Drones are on the fly, able to squeeze into extremely cold and hot spaces where humans dare not tread. They efficiently capture data, measurements and samples of heavy CO2 concentrations.
They could also track the nonstop dirty logistics movement of goods via trucks, trains and cars, with AI leading the way for GIS technology to pinpoint heaviest carbon impact using geospatial data. Spotting those ecological impact trends could then be used to drive policy and legislation toward clean energy solutions.
Harvard scientists are also working on several AI projects. One catalytic converter has coating fashioned after the wings of a butterfly that could reduce pollution and cut the cost of air purification, making clean air accessible to worldwide. Among numerous other applications, the scientists are also developing a bionic leaf that converts sunlight and CO2 into clean liquid energy.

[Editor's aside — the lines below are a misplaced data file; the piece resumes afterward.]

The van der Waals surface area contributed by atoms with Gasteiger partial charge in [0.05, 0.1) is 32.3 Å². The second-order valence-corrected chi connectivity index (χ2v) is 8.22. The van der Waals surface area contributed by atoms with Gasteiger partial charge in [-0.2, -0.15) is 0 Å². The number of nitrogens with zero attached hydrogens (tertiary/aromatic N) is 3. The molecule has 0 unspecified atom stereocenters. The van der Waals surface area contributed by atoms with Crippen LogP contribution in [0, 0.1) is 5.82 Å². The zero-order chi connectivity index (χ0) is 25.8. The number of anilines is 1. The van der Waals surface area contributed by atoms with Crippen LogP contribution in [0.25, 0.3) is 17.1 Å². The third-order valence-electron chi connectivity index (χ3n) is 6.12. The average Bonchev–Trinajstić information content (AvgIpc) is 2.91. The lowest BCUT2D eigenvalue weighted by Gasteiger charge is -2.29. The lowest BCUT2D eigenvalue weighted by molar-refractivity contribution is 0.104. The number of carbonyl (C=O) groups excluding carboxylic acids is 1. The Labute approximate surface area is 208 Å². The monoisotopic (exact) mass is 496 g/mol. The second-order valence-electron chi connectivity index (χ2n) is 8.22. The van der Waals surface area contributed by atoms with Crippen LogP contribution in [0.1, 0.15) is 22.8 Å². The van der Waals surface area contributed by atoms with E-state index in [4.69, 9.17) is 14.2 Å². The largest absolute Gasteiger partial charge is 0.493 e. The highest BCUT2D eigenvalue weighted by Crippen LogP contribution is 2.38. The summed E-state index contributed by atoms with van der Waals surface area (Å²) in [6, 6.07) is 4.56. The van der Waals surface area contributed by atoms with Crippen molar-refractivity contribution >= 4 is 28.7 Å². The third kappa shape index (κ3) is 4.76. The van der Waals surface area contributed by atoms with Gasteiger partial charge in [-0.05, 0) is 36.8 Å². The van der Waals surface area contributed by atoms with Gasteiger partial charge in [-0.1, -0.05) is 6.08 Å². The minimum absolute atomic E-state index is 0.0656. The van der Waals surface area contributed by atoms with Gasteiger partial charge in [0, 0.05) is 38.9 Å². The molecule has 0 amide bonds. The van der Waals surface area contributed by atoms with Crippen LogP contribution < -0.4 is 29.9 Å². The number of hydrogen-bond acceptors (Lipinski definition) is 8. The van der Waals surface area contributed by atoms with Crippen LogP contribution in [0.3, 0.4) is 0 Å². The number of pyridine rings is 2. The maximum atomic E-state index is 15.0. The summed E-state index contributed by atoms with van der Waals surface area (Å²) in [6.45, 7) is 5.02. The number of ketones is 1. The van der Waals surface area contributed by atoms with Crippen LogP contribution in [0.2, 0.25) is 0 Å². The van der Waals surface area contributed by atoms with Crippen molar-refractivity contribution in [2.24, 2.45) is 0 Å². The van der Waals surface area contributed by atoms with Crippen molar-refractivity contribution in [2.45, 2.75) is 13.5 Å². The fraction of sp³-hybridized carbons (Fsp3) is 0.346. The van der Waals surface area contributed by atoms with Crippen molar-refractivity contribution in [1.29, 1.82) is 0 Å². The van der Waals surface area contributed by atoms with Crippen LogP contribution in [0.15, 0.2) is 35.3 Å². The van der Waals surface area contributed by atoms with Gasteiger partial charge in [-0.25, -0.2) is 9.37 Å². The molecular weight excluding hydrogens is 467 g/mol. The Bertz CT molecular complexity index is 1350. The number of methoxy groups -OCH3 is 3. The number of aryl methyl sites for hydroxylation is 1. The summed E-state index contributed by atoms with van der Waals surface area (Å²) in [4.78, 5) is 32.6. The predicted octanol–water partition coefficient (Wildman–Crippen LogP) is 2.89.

This year so far, some 70,000 fires have ravaged the Amazon rainforest, the world’s greatest source of carbon sink, often known as “lungs of the earth.” In the battle to quench the fires, and tackle so many other carbon impact issues, the prospect of robots fixing humanity’s mistakes holds strong appeal.
But John Leary, executive director of Trees for the Future, takes a more pragmatic view. He believes the main goal must be to take care of the earth’s existing resources and restabilize systems by properly addressing healthy soil, farmland and food systems.
As one might expect, he believes trees are the answer, but Leary isn’t impressed with the rapid mass deployment of robots. Instead, he says that society must keep existing forest systems intact.